The geothermal heat in the Williston Basin is an energy giant that can provide sustainable, renewable, and ecologically sound heat and power for the state of North Dakota (ND). We have known of this resource for decades, but development has been delayed for reasons which can be summed as economic competition from existing fossil fuel energy sources. With the “seismic” shock of the Covid-19 pandemic reverberating through the state’s carbon-centric economy, the timing is ideal for acting quickly to develop this energy resource.
Coincidentally, the State Energy Research Center (SERC) within the Energy & Environmental Research Center (EERC), has recently embarked on an analysis of ND’s energy future, and the availability and sustainability of resources for the state and the citizens of ND. Thus, the opportunity to examine the case for including geothermal energy in the strategy is at hand.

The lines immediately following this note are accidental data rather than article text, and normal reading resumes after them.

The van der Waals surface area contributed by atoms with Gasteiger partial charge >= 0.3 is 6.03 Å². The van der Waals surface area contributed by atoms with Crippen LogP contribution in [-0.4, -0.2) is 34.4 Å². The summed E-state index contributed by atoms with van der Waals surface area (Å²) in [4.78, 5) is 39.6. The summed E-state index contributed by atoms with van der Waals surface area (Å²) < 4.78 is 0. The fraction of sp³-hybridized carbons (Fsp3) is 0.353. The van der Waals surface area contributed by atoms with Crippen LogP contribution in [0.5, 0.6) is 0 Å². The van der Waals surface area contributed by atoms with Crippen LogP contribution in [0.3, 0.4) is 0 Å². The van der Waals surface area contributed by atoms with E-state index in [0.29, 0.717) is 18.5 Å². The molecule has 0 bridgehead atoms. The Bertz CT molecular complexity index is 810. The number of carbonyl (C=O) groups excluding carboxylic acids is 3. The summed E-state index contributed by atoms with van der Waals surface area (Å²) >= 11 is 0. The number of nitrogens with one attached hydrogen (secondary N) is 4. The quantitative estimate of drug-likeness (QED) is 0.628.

The option we examine here is Deep Direct Use (DDU) geothermal energy, in multiple applications and in conjunction with Advanced Energy Storage technology. DDU can reduce and replace demand on energy supplies in two applications: direct use heat and electrical power. While in grid energy terms each DDU unit is relatively small, hundreds of these units would have a significant impact and merit consideration in the energy strategy. Realizing that DDU development is not currently market-driven, we are framing the analysis for potential early adopters and energy policy advisors based on a reference design and using that design to examine the project economics. The purpose of this paper is to get an early indication of whether the early stage project economics indicate “stop now”, or “proceed with caution”.
Al Thibeault, Moones Alamooti, Nnaemeka Ngobidi, et al.. "Deep Direct Use Geothermal Energy in the North Dakota Clean Energy Transition Strategy" (2020). Geology and Geological Engineering Faculty Publications. 7.